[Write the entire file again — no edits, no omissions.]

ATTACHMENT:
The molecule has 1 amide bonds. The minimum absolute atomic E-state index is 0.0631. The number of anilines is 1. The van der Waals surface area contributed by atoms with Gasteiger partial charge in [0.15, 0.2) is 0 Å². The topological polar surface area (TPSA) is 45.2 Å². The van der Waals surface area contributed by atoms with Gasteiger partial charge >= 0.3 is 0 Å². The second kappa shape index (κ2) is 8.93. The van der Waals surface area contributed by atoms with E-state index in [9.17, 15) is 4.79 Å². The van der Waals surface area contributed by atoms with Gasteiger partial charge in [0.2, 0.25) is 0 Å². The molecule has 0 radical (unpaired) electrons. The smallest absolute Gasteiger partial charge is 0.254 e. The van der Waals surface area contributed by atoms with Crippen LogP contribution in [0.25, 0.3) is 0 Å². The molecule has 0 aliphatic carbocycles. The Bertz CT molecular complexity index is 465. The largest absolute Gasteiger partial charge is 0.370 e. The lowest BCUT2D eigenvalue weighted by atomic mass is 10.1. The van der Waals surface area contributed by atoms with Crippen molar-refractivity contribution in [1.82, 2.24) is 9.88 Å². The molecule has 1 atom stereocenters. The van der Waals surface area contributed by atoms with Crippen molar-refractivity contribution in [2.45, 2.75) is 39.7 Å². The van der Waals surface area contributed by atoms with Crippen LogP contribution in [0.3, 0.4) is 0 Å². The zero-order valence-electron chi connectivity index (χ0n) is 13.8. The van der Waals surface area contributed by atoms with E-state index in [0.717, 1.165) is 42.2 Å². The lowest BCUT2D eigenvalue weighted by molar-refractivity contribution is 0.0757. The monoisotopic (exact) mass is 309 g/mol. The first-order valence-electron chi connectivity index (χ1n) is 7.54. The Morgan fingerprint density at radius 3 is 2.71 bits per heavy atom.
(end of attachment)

The molecule has 1 amide bonds. The minimum absolute atomic E-state index is 0.0631. The number of anilines is 1. The van der Waals surface area contributed by atoms with Gasteiger partial charge in [0.15, 0.2) is 0 Å². The topological polar surface area (TPSA) is 45.2 Å². The van der Waals surface area contributed by atoms with Gasteiger partial charge >= 0.3 is 0 Å². The second kappa shape index (κ2) is 8.93. The van der Waals surface area contributed by atoms with E-state index in [9.17, 15) is 4.79 Å². The van der Waals surface area contributed by atoms with Gasteiger partial charge in [0.2, 0.25) is 0 Å². The molecule has 0 radical (unpaired) electrons. The smallest absolute Gasteiger partial charge is 0.254 e. The van der Waals surface area contributed by atoms with Crippen LogP contribution in [0.25, 0.3) is 0 Å². The molecule has 0 aliphatic carbocycles. The Bertz CT molecular complexity index is 465. The largest absolute Gasteiger partial charge is 0.370 e. The lowest BCUT2D eigenvalue weighted by atomic mass is 10.1. The van der Waals surface area contributed by atoms with Crippen molar-refractivity contribution in [1.82, 2.24) is 9.88 Å². The molecule has 1 atom stereocenters. The van der Waals surface area contributed by atoms with Crippen molar-refractivity contribution in [2.45, 2.75) is 39.7 Å². The van der Waals surface area contributed by atoms with Crippen LogP contribution in [0.3, 0.4) is 0 Å². The zero-order valence-electron chi connectivity index (χ0n) is 13.8. The van der Waals surface area contributed by atoms with E-state index in [0.717, 1.165) is 42.2 Å². The lowest BCUT2D eigenvalue weighted by molar-refractivity contribution is 0.0757. The monoisotopic (exact) mass is 309 g/mol. The first-order valence-electron chi connectivity index (χ1n) is 7.54. The Morgan fingerprint density at radius 3 is 2.71 bits per heavy atom.